While in Auckland Bishop Williams took part in the Conference of Missionaries on December 6th and dis- page 303 cussed cussed with Dr. Maunsell a revision of the Prayer-book services on which they both had been recently engaged. Archdeacon Leonard Williams's proposal to open a school at Gisborne for training Maori candidates for the Ministry he also talked over with Rev. R. Burrows, and it met with his approval.

The Bishop, accompanied by his daughters, Mrs. Henry Williams (junior), Kate, and granddaughter Edith, returned to Napier on December 16th, 1875.

Archdeacon W. L. Williams, after consultation with his father had decided to have a house built in Gisborne that would be more accessible to his field of work on the East Coast. The plans had been drawn and were approved early in November. In January the building was begun on the sections in Cobden Street that he had selected some years earlier, and it was ready for occupation in June. This house was named “Te Rau Kahikatea.”

On February 8th, 1876, the Bishop wrote to his sister: “The funds for the erection of Leonard's home at Gisborne will come in part out of the money which we have had from you. When he is settled in his new habitation it will not be long before he puts forth his efforts to have a school for the prophets, obtaining where he may find them a few students from schools in operation where an English education is given.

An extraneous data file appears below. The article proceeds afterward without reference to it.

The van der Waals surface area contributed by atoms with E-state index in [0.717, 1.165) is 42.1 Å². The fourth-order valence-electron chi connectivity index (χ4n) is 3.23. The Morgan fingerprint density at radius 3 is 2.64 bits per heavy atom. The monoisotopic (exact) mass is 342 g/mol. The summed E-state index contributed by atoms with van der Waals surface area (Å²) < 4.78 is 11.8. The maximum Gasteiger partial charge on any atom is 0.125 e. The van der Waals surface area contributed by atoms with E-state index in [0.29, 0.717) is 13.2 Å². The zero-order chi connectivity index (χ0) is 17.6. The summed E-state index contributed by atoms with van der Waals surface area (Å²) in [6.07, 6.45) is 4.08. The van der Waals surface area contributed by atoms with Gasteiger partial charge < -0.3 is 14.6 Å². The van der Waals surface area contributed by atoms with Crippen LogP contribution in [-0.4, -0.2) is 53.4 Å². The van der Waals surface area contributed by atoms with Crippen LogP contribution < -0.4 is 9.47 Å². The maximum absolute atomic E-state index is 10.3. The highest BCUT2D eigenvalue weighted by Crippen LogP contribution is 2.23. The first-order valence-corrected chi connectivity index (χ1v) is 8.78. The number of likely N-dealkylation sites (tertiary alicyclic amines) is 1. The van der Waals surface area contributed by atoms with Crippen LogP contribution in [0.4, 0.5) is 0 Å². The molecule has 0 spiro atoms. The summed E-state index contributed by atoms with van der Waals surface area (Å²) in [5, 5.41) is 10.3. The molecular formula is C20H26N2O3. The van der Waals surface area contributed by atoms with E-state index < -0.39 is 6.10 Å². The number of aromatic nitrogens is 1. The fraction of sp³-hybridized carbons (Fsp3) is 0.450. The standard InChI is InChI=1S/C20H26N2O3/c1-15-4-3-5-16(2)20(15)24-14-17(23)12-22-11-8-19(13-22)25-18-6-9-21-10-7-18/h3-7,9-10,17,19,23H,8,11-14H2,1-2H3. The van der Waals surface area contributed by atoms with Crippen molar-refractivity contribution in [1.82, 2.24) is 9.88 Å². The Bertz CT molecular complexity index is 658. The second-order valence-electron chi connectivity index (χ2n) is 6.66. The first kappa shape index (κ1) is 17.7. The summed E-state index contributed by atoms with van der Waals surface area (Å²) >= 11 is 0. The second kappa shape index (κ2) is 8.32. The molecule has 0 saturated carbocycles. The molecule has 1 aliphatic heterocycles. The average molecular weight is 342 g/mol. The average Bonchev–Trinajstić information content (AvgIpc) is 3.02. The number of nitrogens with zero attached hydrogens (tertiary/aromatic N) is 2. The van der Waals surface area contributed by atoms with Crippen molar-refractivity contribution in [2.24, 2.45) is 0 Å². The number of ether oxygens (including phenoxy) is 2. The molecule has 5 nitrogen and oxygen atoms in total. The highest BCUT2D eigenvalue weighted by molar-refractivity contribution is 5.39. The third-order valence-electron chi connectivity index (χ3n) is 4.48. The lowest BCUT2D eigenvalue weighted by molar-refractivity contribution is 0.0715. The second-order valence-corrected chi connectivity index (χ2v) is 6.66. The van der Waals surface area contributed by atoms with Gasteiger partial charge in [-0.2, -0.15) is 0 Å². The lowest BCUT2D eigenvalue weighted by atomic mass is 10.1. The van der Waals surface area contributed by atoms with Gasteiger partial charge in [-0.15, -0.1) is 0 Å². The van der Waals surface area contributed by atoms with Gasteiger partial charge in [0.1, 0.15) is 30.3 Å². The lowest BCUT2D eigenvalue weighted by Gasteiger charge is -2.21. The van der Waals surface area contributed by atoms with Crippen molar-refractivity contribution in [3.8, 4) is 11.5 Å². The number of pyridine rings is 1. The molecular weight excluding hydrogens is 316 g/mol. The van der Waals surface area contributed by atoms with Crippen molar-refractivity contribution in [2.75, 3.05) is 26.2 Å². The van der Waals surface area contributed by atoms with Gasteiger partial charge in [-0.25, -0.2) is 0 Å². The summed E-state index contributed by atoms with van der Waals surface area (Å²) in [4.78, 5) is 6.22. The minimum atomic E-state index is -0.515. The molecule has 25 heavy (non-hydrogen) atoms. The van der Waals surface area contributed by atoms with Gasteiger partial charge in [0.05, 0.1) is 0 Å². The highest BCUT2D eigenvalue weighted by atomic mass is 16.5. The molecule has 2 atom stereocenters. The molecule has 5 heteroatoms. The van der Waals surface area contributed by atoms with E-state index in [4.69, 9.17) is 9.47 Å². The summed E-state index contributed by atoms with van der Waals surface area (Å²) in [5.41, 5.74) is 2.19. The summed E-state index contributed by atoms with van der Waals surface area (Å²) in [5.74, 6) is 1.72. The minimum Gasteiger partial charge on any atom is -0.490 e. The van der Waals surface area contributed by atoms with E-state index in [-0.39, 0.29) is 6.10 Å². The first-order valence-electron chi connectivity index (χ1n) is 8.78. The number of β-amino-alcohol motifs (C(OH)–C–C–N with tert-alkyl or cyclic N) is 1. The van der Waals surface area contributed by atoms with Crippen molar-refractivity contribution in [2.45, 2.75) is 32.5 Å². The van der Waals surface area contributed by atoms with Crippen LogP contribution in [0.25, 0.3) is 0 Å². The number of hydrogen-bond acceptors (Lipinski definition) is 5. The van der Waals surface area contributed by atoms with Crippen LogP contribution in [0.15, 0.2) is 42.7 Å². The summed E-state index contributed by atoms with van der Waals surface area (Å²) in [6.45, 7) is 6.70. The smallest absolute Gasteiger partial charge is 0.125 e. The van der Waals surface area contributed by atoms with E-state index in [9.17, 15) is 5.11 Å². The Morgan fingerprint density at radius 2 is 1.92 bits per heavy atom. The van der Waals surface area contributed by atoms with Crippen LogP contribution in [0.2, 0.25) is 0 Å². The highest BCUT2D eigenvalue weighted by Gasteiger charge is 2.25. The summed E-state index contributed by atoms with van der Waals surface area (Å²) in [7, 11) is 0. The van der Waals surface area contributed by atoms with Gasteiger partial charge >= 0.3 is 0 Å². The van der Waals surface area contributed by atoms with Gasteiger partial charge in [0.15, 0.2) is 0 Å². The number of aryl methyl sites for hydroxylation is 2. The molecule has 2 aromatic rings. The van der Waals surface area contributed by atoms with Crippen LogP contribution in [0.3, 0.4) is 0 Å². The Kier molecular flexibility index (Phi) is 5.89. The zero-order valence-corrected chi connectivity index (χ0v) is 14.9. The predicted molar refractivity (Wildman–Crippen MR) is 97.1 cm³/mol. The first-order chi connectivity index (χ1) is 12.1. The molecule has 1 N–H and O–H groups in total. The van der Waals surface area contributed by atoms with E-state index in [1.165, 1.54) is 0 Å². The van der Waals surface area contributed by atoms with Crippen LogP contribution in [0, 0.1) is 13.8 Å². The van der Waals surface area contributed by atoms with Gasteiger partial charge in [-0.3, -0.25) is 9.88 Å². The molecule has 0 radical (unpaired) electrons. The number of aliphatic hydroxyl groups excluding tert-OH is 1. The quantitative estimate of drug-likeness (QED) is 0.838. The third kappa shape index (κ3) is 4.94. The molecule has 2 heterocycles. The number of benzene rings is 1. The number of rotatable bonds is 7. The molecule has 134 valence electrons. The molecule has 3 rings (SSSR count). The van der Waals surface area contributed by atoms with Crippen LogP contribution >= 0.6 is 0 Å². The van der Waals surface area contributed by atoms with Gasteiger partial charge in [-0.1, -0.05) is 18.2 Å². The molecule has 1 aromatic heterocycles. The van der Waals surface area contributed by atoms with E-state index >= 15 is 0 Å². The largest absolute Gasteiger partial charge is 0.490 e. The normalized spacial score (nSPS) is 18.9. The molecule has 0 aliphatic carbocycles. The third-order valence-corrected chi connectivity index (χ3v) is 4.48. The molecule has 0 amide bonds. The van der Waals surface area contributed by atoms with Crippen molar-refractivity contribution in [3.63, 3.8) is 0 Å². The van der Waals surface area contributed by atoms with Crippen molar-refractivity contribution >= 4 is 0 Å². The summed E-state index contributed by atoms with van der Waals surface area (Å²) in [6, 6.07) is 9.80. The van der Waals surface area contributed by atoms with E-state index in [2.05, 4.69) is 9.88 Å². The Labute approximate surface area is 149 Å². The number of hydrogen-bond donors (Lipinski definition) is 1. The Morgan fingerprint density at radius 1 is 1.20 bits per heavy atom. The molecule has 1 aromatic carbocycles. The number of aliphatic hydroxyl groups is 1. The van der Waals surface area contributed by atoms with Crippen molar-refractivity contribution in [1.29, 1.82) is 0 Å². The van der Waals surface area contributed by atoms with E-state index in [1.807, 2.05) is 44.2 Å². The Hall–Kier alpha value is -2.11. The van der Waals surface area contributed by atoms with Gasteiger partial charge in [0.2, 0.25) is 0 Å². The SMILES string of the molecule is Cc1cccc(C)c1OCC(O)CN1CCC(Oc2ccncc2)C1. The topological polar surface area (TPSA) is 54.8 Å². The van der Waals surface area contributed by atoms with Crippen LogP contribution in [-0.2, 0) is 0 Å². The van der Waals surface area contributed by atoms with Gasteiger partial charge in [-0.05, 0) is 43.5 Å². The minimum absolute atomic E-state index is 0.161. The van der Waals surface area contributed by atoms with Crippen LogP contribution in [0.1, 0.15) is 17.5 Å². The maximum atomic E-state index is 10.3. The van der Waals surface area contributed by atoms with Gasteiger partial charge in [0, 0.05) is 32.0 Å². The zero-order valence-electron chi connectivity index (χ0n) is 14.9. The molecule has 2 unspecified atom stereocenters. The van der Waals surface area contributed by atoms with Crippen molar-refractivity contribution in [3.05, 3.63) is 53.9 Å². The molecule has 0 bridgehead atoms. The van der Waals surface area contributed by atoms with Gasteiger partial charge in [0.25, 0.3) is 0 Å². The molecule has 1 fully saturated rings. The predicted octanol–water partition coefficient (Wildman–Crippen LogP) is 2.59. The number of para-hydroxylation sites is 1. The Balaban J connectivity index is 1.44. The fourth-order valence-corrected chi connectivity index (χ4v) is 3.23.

“Our Railways are now advancing, we can now travel to within three miles of Te Aute.”

The Bishop closed his journal for the year 1875 thus: “The close of another year brings before me the multitude of mercies we have experienced at the hands of our gracious God, the health of our families, preservation in the early part of the year, during a season of trying sickness, blessing upon our work, improvements in many parts among the natives, the blessing upon our Church Clergy, Anderson, Eccles, Lambert, Marshall, Shearman, Soutar, Jordan and Williams. Churches Gisborne, Taradale, Tauranga. Now we have the assurance that our Heavenly Father will keep us in the page 304 hollow of his hand, and preserve us to His heavenly Kingdom.”

The Bishop recorded further Prayer Book revision work early in January, 1876.

The Rev. W. Lambert had just gone to his post among the English population at Wairoa, and on January 11th the Bishop went there by S.S. Fairy and found the work progressing satisfactorily. A heavy sea on the bar at the river mouth delayed him there several days, which he spent in visiting the Church members both English and Maori. The steamer finally got away early on the 22nd and proceeded to Waikokopu to load wool, reaching Napier in the evening.